My name is 0507. At least, that’s what my robotic wardens call me. I’m stuck in a prison operated by the Outer Ring Company, an interstellar mining corporation that hops from world to world, draining planets of their resources. And to them, a number is all anyone needs: simple, clean, universal identification.
But, after escaping from prison with the help of a baby falcon, I meet my Auntie, and she calls me by another name, my full name: Sarangerai, or “Ara” for short. I tell her, “I missed the way you say my name. They always mangle the pronunciation.” She replies, “Machine tongues, girl. Though it’s not their fault. Don’t think the people who built them cared about getting our names right.” But she adds another note: It’s not that they’re ignorant of the importance of names, in fact, “they know they’re important. Especially when they get them wrong.”
Outerloop’s Falcon Age tells a story all too real, a story in which colonizers have claimed an inhabited land for their own, stripped it of its resources, forcing the colonized to "cooperate,” or risk fatal consequences. In this world (as in our own), “cooperation” is expected to be enacted as obedience, subordination, and assimilation. This is Falcon Age at its strongest, in which it illustrates the very real ways colonizers chip away at the traditions and values within the colonized’s culture—beginning with a name.
It’s a promising start. You set off to shut down each of the Outer Ring Company’s refineries, helping various NPCs with their problems along the way. As you, on foot, explore the world around you, your falcon follows from above.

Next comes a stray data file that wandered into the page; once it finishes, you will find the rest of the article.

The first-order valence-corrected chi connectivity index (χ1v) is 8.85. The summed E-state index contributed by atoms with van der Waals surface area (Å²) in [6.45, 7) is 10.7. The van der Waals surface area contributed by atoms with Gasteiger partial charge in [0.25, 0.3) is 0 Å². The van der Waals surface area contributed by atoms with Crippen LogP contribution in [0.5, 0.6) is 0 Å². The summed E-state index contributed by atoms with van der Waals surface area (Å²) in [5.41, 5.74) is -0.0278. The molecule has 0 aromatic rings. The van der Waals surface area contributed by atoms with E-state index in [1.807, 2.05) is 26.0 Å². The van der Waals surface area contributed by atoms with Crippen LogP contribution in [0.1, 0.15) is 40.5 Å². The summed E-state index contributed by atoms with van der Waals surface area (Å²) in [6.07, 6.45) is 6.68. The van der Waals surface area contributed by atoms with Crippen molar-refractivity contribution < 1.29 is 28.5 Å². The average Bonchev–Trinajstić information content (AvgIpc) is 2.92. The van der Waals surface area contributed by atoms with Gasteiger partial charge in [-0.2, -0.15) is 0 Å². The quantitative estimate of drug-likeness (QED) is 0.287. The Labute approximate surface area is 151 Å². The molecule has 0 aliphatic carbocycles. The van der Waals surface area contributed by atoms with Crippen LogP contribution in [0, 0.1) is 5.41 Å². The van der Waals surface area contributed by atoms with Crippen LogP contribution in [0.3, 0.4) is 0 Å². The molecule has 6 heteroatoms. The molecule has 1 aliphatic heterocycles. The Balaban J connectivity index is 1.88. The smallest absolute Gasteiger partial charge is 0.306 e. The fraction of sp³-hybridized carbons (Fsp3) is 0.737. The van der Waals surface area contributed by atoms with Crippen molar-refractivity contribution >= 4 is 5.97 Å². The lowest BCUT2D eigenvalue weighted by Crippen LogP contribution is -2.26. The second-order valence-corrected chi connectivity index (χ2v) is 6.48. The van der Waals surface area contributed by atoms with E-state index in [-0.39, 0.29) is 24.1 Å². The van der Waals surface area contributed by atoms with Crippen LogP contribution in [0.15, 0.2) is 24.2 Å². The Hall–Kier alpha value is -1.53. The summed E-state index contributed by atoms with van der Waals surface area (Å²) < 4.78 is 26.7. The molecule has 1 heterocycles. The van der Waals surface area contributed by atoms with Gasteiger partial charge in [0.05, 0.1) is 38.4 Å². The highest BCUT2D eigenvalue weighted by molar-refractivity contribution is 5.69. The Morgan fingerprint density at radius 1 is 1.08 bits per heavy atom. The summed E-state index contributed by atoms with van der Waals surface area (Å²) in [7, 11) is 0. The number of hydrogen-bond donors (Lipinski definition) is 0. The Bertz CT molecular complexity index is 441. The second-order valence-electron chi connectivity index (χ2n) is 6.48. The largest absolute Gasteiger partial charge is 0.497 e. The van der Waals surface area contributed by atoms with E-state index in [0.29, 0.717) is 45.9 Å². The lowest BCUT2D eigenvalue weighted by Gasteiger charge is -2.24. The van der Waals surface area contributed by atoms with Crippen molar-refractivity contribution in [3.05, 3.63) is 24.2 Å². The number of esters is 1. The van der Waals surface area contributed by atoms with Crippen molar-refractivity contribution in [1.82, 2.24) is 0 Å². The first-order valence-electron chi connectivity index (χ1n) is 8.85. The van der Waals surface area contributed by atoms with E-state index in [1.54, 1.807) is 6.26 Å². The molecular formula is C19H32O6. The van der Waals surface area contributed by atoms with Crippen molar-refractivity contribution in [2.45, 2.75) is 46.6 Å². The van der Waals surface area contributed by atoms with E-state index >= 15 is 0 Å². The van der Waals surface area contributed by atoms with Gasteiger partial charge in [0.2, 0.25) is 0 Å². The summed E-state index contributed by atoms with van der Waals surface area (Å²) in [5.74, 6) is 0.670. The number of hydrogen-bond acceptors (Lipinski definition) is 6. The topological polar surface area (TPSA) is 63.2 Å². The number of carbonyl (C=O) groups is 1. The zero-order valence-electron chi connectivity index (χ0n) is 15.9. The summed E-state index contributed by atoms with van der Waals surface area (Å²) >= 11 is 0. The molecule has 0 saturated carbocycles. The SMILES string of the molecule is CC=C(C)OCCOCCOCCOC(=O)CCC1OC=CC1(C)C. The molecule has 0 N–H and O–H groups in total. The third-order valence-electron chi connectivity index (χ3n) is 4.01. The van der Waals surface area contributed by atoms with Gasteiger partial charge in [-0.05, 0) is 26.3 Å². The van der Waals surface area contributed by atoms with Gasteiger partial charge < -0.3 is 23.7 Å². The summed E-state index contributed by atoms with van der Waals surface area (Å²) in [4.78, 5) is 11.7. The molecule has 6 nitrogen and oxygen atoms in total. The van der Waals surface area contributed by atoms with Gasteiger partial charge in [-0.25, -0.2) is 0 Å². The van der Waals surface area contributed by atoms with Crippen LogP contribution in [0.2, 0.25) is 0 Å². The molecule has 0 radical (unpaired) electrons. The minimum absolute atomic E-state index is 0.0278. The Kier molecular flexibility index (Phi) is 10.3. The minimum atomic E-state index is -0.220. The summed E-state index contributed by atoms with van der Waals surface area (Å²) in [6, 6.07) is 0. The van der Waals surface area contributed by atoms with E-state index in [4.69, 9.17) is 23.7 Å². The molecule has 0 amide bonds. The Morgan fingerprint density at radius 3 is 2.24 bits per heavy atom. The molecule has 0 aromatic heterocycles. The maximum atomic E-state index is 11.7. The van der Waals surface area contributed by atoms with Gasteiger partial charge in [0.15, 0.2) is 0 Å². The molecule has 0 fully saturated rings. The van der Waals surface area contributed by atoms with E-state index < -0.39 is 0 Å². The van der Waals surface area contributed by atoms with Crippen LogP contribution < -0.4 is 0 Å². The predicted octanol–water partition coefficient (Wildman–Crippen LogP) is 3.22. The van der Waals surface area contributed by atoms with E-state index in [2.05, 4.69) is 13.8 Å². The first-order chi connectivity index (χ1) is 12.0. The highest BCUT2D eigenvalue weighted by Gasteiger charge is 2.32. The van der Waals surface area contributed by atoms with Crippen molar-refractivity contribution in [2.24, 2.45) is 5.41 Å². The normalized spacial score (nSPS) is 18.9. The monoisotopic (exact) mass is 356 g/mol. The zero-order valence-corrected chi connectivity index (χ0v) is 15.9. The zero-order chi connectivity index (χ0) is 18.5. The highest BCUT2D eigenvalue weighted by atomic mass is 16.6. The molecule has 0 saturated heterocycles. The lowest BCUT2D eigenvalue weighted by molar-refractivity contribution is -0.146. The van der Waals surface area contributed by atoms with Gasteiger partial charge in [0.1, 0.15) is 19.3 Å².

Although I did not play in VR in my review playthrough, I did get the chance to briefly try it out during my demo at PAX East. As she was perched on one finger, I loved watching the way the falcon’s feathers moved as I pet her, and seeing her hop from finger to finger as I turned my hand was really cool.
Throughout the game, you forage, hunt, and fight robotic enemies together. By pressing L2, you can point her in the direction of cliffside fruits or small rabbits, sending her to retrieve various resources, which can then be used to make snacks to boost her stats, like heath or stealth. Hitting L1 while she soars above calls her to perch on your arm. Here, hitting square triggers one of several different interactions, my personal favorite being one in which she shakes your pinky finger with her claws, as if you’re shaking hands. There are also various hats and toys you can collect for your bird, one of which turns your full-grown falcon back into its baby form (without any changes in stats). It’s extremely cute.